I’m expecting some big changes in the 3D printing startup community this year.
The peak of 3D printing interest seemed to be around the beginning of 2014, when stock prices were at their highest and the technology received its most frequent mentions in the press. Since then, things have settled down quite a bit, and in some cases so much so that it’s caused companies to make very serious adjustments to their business plans or even go out of business entirely.
The buzz that peaked in 2014 was visible earlier, in 2012 and 2013, when many interested parties felt there was a way to “get into” the 3D printing business. Such parties discussed among themselves and many invented businesses to do so.
Some created 3D printer hardware, such as a printer or accessory. They may have been unique in some way, but more often than not, they were simply yet another version of the same technology.
Some created 3D print services and software. Sometimes in the cloud, sometimes installed in standalone mode on computers.
But a great many of these companies were conceived in 2012-2013 and launched in 2014.
But launching a startup is always a bit of a gamble. You get a great idea and make it real, but then face the daunting prospect of getting the word out through marketing and distributors to make sales. That’s really hard to do, and takes considerable money to do so to pay for the labor required.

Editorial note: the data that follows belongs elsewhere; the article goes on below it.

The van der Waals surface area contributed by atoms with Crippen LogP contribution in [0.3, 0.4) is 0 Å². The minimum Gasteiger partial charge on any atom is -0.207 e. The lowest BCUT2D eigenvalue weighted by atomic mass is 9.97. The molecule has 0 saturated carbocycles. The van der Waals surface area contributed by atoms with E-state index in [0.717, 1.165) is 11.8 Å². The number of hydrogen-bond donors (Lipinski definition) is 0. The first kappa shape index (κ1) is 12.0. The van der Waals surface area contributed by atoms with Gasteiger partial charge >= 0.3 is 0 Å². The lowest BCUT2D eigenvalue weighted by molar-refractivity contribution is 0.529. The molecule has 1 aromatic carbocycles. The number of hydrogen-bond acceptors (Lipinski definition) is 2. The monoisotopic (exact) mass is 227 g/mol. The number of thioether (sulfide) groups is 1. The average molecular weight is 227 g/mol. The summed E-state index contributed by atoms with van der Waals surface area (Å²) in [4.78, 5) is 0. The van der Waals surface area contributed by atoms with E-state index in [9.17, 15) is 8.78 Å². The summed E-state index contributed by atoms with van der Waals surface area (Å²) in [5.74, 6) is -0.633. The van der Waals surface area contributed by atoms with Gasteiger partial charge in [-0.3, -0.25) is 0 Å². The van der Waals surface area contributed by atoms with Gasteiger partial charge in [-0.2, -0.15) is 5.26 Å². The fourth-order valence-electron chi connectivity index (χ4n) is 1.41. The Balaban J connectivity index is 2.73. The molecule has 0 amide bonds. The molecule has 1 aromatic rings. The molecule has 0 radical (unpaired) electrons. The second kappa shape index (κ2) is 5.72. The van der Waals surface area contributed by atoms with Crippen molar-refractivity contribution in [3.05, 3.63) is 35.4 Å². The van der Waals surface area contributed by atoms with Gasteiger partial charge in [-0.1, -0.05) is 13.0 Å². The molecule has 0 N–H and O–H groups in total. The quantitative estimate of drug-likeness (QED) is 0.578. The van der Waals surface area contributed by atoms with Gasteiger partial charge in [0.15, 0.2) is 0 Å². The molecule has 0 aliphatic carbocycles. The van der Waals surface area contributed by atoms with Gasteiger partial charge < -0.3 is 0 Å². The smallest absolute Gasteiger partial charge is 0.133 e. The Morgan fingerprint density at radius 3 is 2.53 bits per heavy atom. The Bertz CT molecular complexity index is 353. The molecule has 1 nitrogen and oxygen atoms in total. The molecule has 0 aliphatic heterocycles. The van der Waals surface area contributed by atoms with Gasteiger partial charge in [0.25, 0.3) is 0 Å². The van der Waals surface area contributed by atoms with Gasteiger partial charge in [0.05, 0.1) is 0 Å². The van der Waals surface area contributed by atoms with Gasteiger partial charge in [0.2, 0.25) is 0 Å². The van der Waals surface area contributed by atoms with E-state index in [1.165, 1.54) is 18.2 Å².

Startups usually are bankrolled by investors for this activity, either privately with “angel” investors, or sometimes publicly through crowdfunding services such as Kickstarter.
There’s often a deficit between the company’s initial meagre revenues and their expenses for production, labor and other costs. This monthly deficit is their “burn rate” and when divided into their investment bankroll indicates how long they have to survive – or in other words, how long they’ve got to transform into a profitable business.
Quite often investments are planned around the burn rate and expected time to profitability, in many cases being around two years.
But wait – we’re now about two years after the launch of many 3D printing companies. It may be that in many cases, their burn rate may have burned down their initial investments, leaving them in a state where they may have to shut down, if they haven’t become profitable.
In such a state, a company may choose to seek additional investment, or perhaps pivot their business to some other angle they’ve found profitable. This is indeed the case as I’ve seen several companies who previously simply made 3D printers now seek extreme specialization, perhaps in the education market.
In other cases, they may simply shut down. It’s less likely other companies may purchase them for use of their assets, as most small companies have no patents or unique technology, particularly those companies that would be shutting down.
So, over the course of this year it’s very possible we may see the demise of several 3D printing startup companies that tried hard, but didn’t quite make it.
Image credit: Wikipedia